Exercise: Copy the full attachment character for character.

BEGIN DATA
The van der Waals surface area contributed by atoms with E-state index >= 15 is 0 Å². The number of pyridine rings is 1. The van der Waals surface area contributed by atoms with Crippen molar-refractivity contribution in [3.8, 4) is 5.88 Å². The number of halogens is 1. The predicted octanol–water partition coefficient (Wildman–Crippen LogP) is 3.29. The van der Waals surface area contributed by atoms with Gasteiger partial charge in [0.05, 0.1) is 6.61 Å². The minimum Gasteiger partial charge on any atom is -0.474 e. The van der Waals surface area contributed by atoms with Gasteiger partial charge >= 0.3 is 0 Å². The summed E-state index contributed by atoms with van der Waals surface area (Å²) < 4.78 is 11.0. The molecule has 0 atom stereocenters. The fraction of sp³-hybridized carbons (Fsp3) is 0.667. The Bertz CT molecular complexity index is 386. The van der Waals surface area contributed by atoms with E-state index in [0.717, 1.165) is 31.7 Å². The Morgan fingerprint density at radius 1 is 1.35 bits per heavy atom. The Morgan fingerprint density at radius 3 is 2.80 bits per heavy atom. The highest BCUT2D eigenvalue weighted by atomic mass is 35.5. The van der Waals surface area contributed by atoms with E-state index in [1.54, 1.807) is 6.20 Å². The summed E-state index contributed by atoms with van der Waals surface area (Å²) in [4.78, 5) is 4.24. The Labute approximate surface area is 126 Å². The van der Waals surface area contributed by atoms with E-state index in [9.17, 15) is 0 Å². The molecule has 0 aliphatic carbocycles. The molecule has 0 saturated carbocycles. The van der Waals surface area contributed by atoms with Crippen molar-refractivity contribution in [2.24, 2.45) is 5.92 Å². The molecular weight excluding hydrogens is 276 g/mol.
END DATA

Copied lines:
The van der Waals surface area contributed by atoms with E-state index >= 15 is 0 Å². The number of pyridine rings is 1. The van der Waals surface area contributed by atoms with Crippen molar-refractivity contribution in [3.8, 4) is 5.88 Å². The number of halogens is 1. The predicted octanol–water partition coefficient (Wildman–Crippen LogP) is 3.29. The van der Waals surface area contributed by atoms with Gasteiger partial charge in [0.05, 0.1) is 6.61 Å². The minimum Gasteiger partial charge on any atom is -0.474 e. The van der Waals surface area contributed by atoms with Gasteiger partial charge >= 0.3 is 0 Å². The summed E-state index contributed by atoms with van der Waals surface area (Å²) < 4.78 is 11.0. The molecule has 0 atom stereocenters. The fraction of sp³-hybridized carbons (Fsp3) is 0.667. The Bertz CT molecular complexity index is 386. The van der Waals surface area contributed by atoms with E-state index in [0.717, 1.165) is 31.7 Å². The Morgan fingerprint density at radius 1 is 1.35 bits per heavy atom. The Morgan fingerprint density at radius 3 is 2.80 bits per heavy atom. The highest BCUT2D eigenvalue weighted by atomic mass is 35.5. The van der Waals surface area contributed by atoms with E-state index in [1.54, 1.807) is 6.20 Å². The summed E-state index contributed by atoms with van der Waals surface area (Å²) in [4.78, 5) is 4.24. The Labute approximate surface area is 126 Å². The van der Waals surface area contributed by atoms with E-state index in [9.17, 15) is 0 Å². The molecule has 0 aliphatic carbocycles. The molecule has 0 saturated carbocycles. The van der Waals surface area contributed by atoms with Crippen molar-refractivity contribution in [2.24, 2.45) is 5.92 Å². The molecular weight excluding hydrogens is 276 g/mol.